While the Techniques and Technologies Associated with Contaminated Sediment Remediation Are Relatively Mature, There Are Several Issues Associated with These Practices that Make Them Unattractive. the Inability of Currently Used Mechanical Mixing Implements to Place Amendments in Aqueous Environments and their Intrusive Behavior toward Benthic Communities Are Just Two Examples of a Necessity for an Improved Delivery Method. Waterjets May Be a Viable Option for Placement of Particulate Remediation Amendments, Such as Activated Carbon and Granular Iron, at Depth. a Custom Waterjet Nozzle and Injection System Has Been Fabricated by the Authors to Examine This Delivery Concept. the Developed Injection System's Performance Was Tested by Characterizing the Waterjet-Delivered Amendment (Activated Carbon and Granular Iron) Distributions in a Surrogate Sediment. the Delivered Amendment Distributions Followed Similar Patterns for a Range of Injection Times and a Variety of Amendments. the Injection Depths, However, Were Dependent Upon the Type of Amendment Being Injected. These Findings Have Led to a Better Understanding of What Occurs during an Amendment Injection, Which Can Be Used for a More Controlled Placement of Remediation Amendments using This Technique in the Future. the Laboratory Results Indicate that the Subject Waterjet System May Have the Potential for Field-Scale Applications, Especially for Granular Iron Delivery, as the Authors Were Able to Place between 60 and 70 Wt Percent into a Surrogate Sediment Bed Along the Path of Injection. © 2011 Wiley Periodicals, Inc.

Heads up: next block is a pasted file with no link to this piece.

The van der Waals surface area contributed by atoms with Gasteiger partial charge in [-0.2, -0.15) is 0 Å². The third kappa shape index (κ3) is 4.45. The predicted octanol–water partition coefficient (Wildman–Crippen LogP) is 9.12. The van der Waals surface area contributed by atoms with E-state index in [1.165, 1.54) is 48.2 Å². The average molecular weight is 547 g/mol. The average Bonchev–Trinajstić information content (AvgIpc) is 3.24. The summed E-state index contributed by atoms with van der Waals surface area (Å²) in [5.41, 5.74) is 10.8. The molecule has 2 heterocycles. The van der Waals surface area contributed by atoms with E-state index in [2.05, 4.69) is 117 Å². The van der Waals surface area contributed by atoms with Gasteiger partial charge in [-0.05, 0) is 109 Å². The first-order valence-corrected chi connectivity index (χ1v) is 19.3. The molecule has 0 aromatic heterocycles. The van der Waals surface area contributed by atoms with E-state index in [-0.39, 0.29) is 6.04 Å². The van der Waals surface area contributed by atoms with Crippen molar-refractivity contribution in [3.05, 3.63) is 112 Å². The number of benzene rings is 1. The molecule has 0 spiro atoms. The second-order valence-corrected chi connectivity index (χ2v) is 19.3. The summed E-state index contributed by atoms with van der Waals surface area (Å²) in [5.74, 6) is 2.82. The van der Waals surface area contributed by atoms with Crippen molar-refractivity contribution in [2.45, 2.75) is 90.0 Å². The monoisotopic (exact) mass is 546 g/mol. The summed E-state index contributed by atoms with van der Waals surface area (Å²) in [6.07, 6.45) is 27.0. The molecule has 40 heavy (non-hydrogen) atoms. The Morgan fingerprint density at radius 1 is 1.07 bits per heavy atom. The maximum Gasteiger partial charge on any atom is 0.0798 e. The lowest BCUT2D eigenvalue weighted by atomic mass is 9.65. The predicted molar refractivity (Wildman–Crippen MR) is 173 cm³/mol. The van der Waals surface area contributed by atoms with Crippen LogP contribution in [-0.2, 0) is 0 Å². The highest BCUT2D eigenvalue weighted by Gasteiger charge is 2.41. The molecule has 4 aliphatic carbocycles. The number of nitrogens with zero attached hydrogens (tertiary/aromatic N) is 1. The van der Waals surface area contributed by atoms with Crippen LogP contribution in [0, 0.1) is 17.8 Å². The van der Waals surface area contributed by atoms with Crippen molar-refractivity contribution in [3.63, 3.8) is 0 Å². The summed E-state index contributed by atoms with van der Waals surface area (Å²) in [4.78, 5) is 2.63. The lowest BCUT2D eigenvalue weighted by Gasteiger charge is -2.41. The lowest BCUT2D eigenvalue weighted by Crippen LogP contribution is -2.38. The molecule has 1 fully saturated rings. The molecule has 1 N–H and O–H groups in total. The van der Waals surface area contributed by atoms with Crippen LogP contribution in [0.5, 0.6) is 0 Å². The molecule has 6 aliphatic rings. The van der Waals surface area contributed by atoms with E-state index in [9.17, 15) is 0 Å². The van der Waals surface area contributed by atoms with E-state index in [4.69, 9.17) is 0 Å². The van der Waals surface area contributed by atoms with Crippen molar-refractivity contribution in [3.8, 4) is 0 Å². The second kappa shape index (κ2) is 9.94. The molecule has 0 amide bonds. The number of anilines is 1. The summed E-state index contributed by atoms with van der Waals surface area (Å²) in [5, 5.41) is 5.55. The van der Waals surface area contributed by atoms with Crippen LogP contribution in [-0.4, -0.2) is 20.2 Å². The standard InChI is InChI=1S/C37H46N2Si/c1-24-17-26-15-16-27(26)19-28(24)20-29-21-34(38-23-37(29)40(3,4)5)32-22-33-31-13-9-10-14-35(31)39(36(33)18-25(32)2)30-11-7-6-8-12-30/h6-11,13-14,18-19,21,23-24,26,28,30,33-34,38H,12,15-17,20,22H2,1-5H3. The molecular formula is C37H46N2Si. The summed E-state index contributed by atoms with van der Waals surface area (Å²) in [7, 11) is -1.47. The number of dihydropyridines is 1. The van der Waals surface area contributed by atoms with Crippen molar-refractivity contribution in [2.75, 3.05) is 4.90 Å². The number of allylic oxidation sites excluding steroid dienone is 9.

Civil, Architectural and Environmental Engineering

International Standard Serial Number (ISSN)

1520-6831; 1051-5658

Document Type

Article - Journal

Document Version


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© 2023 Wiley, All rights reserved.

Publication Date

01 Jan 2011